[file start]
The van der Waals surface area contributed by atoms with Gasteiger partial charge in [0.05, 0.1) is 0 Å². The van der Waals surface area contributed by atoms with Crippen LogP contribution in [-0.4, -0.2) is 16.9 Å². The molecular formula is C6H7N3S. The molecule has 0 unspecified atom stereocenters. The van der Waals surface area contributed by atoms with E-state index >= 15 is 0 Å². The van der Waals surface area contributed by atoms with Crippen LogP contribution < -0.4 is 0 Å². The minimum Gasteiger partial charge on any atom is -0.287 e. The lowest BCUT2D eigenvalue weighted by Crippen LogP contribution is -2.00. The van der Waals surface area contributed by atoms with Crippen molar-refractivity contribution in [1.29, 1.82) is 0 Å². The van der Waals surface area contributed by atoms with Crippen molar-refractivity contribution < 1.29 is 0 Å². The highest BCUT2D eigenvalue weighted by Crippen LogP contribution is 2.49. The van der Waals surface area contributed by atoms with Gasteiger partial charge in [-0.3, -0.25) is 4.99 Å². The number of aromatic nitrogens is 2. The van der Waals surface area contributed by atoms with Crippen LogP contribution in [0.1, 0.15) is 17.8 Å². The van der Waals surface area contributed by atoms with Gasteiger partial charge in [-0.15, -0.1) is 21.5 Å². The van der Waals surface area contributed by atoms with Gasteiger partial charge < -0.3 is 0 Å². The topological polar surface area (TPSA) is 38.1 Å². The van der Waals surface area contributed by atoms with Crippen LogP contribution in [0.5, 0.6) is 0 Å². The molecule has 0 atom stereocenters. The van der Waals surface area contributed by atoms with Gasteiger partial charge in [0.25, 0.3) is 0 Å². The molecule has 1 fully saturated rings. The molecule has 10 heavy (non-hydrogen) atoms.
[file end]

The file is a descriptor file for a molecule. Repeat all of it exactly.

The van der Waals surface area contributed by atoms with Gasteiger partial charge in [0.05, 0.1) is 0 Å². The van der Waals surface area contributed by atoms with Crippen LogP contribution in [-0.4, -0.2) is 16.9 Å². The molecular formula is C6H7N3S. The molecule has 0 unspecified atom stereocenters. The van der Waals surface area contributed by atoms with E-state index >= 15 is 0 Å². The van der Waals surface area contributed by atoms with Crippen LogP contribution < -0.4 is 0 Å². The minimum Gasteiger partial charge on any atom is -0.287 e. The lowest BCUT2D eigenvalue weighted by Crippen LogP contribution is -2.00. The van der Waals surface area contributed by atoms with Crippen molar-refractivity contribution in [1.29, 1.82) is 0 Å². The van der Waals surface area contributed by atoms with Crippen molar-refractivity contribution < 1.29 is 0 Å². The highest BCUT2D eigenvalue weighted by Crippen LogP contribution is 2.49. The van der Waals surface area contributed by atoms with Gasteiger partial charge in [-0.3, -0.25) is 4.99 Å². The number of aromatic nitrogens is 2. The van der Waals surface area contributed by atoms with Crippen LogP contribution in [0.1, 0.15) is 17.8 Å². The van der Waals surface area contributed by atoms with Gasteiger partial charge in [-0.15, -0.1) is 21.5 Å². The van der Waals surface area contributed by atoms with Gasteiger partial charge < -0.3 is 0 Å². The topological polar surface area (TPSA) is 38.1 Å². The van der Waals surface area contributed by atoms with Crippen LogP contribution in [0.5, 0.6) is 0 Å². The molecule has 0 atom stereocenters. The van der Waals surface area contributed by atoms with Gasteiger partial charge in [0.25, 0.3) is 0 Å². The molecule has 1 fully saturated rings. The molecule has 10 heavy (non-hydrogen) atoms.